Participatory art at the Whitney Biennial.
I went to see the Whitney Biennial on Tuesday afternoon for the press preview. I love the Whitney Museum — and the whole museum family. But I am not the only one that regrets that they are leaving their Marcel Breuer home for downtown next year. They also chose to invite three curators not associated with the Museum to curate their last Biennial before the move. I don’t know Anthony Elms (associate curator of the ICA in Philadelphia) or Michelle Grabner (an artist, writer, curator educator based in Chicago) but I am a long-time pal of Stuart Comer who has just come back to America as MOMA’s chief curator of media and performance after a long time working in that same world for the Tate in London.
Mamie Tinkler, Michelle Grabner, Adam Weinberg, Elizabeth Sherman, Anthony Elms,and Martha Joseph at VIP Reception for Whitney 2014 Biennial Reception.
Don’t get me wrong. I didn’t HATE this Biennial. But I am sad that the Whitney as an institution didn’t do there own “last uptown” biennial that put their own personal stamp on it. Leaving such a thing to “outside” consultants seems so “office space” to me. But let's continue ... they all did a provocative job that I haven’t fathomed yet.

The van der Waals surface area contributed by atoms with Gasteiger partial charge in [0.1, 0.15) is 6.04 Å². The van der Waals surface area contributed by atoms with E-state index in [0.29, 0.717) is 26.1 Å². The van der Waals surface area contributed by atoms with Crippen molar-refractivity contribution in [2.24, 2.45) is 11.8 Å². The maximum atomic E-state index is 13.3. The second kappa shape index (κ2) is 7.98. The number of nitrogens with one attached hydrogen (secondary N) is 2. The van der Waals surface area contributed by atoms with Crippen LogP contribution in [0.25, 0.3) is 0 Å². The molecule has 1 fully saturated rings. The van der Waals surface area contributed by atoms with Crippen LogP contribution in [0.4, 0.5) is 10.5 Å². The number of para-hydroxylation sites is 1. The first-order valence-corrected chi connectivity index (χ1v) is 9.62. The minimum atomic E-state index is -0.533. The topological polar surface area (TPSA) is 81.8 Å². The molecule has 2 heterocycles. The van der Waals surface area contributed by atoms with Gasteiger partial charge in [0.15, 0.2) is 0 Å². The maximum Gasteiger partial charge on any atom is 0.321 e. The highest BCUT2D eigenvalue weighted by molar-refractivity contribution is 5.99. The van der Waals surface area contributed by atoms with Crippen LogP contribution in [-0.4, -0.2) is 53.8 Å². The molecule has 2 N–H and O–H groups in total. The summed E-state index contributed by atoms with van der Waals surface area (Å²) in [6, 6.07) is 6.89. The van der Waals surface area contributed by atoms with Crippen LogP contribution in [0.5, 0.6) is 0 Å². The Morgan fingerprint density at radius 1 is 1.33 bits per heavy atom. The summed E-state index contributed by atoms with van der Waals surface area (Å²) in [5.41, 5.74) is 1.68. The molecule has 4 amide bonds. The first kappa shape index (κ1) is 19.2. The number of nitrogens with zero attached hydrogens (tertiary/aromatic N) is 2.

Every one in the art media was traipsing around the floors of the Whitney. I ran into Tony Korner, longtime publisher of Artforum, International Art Newspaper’s Anthony Haden Guest, photography expert Elisabeth Biondi who was a longtime editor at the New Yorker until a few years ago. Each curator of the show has their own floor and its quite a mix of 103 artists from every age and medium. It seems that there is a lot of handwringing in the 21st century about what being an “American” artist is if you read the verbiage about the show.